target, when most likely what we need to do in a new situation is to expand
and grow -- step out of our comfort zones. Fear looks back on all the bad
things that's ever happened in your life and projects that into the future.
It warns, if something bad happened before, it WILL happen again. That is a
lie. Wisdom will tell you there's no connection between the past and
future, there's only the present and that you are free to think, act, and
feel differently in the present. Different choices lead to different
results. Wise counsel leads to self-confidence and inner resourcefulness.

Annette Vaillancourt, Ph.D. is a psychotherapist and motivational speaker
with offices in Carbondale, IL and St. Louis, MO. www.GotStressGetHelp.com

Mar 2, 2009

Signs and Symptoms of Stress Overload

Learning how to manage stress starts with becoming aware that you are under
too much stress. You need to know the signs and symptoms of stress overload
in the following areas of life: emotional, social, physical and cognitive.
Too much stress can affect any or all of these areas of life.

Once you are aware of how stress overload shows up in your life, you can
make a plan to keep your stress within a manageable range. The elimination
of all stress is not the goal. Since both negative and positive events in
life can be stressful, without any stress life would be boring and you
wouldn't have anything to look forward to. The goal is to keep your stress
in a range that is motivating and not let it spill over into a debilitating

So what are the commons signs and symptoms of stress in each of these four
areas? Emotionally, stress can manifest as anxiety, panic, depression,
irritability, moodiness, and feelings of being overwhelmed and burned out.

Physically, stress can manifest as headaches, tension, unusual aches and
pains, increased heart rate, increased blood pressure, chest pains,
unexplained rashes, sweaty palms, jitteriness, clumsiness and an increase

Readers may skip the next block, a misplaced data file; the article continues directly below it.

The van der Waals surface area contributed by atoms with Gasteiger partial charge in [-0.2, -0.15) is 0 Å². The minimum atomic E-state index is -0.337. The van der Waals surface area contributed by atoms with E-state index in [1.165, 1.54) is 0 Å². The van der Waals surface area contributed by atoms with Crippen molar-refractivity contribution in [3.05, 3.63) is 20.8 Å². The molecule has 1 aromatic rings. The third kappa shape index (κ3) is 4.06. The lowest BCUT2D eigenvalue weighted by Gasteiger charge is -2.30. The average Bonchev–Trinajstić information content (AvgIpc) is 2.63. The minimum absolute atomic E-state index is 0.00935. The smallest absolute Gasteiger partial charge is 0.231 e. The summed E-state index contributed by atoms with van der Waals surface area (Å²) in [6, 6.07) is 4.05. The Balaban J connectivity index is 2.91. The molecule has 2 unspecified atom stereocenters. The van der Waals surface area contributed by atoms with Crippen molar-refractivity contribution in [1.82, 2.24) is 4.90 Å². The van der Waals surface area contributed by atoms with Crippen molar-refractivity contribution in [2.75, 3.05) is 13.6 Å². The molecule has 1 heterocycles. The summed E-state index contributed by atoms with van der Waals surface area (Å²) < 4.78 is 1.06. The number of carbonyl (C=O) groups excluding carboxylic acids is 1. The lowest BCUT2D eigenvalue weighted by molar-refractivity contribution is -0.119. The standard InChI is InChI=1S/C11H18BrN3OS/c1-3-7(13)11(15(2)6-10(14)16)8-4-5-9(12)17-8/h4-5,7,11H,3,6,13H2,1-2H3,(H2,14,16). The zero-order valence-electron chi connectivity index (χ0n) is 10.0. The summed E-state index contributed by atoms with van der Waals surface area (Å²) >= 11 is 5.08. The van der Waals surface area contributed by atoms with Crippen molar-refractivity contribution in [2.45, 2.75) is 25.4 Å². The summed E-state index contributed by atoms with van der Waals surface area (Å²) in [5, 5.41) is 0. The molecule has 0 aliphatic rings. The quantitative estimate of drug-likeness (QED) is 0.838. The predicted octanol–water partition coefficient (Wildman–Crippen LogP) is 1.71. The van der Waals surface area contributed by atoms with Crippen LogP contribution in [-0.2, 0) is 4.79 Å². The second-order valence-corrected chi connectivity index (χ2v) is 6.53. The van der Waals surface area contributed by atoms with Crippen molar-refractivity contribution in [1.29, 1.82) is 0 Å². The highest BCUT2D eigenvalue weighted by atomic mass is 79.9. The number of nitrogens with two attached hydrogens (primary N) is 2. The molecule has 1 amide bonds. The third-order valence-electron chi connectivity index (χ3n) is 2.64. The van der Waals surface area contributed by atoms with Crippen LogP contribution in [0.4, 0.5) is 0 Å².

susceptibility to infections (because chronic stress weakens the immune
system). Further, stress contributes to the onset or worsening of the
following diseases: ulcers, diabetes, heart disease, cancer, hypertension,
irritable bowel syndrome, fibromyalgia and alcoholism. In fact, it is
estimated that between 60 - 90% of all doctor's visits are due to stress.

Stress also affects your social life. When you are under stress how you
related to others may change. Some of us withdraw from social contact and
need a lot of quiet time alone to rest, recharge and regroup. Others need
more people contact when they are stressed to distract, discharge and dumb
(seek support). Plus, if you are already feeling the emotional impact of
stress then problems may arise in your interpersonal relationships. Signs
of this may be increase bickering or discord, a change in the level of
interest in sexual contact, and a change in your patience with the other
person. Yes, if your sex life comes to a screeching halt, look at the level
of stress in your life first as the likely culprit. Also, stress may
increase addictive behaviors, like drinking or smoking. These can also
affect your social life, especially if the people you are around object to
these behaviors.

Finally, stress affects how well your brain works. Cognitive signs of stress
include: forgetfulness, poor comprehension, inability to learn or retain new
information, reduced ability to access or recall information (ever forget
your kids names?), and difficulty making decisions. In short, your mind has
too much to think about because it's dealing with too many other things. It's
full and nothing is going in or coming out quickly or easily. I like to say
you need a dose of "Braino" - time to rest, let go of worries and cares,
daydream, meditate, listen to music or just watch your thoughts go by like a
train on a track, except your not on the train of thought. You are standing
aside and just watching it go by.

My recommendation to you is to identify your unique constellation of stress
overload indicators, so when you start to notice them, you can take action
to reduce the stress and let it become chronic. Chronic stress can kill.

Annette Vaillancourt, Ph.D. is a psychotherapist and motivational speaker - www.GotStressGetHelp.com

Nov 21, 2008

This is Your Brain on Stress

"I can't stand it when....What if.....I'm trapped.....I'll never have....Oh, my God....this is awful!" This is what worry, anxiety, fear and pessimism sound like in your head. This is your brain on stress. Actually, this is your brain producing your stress.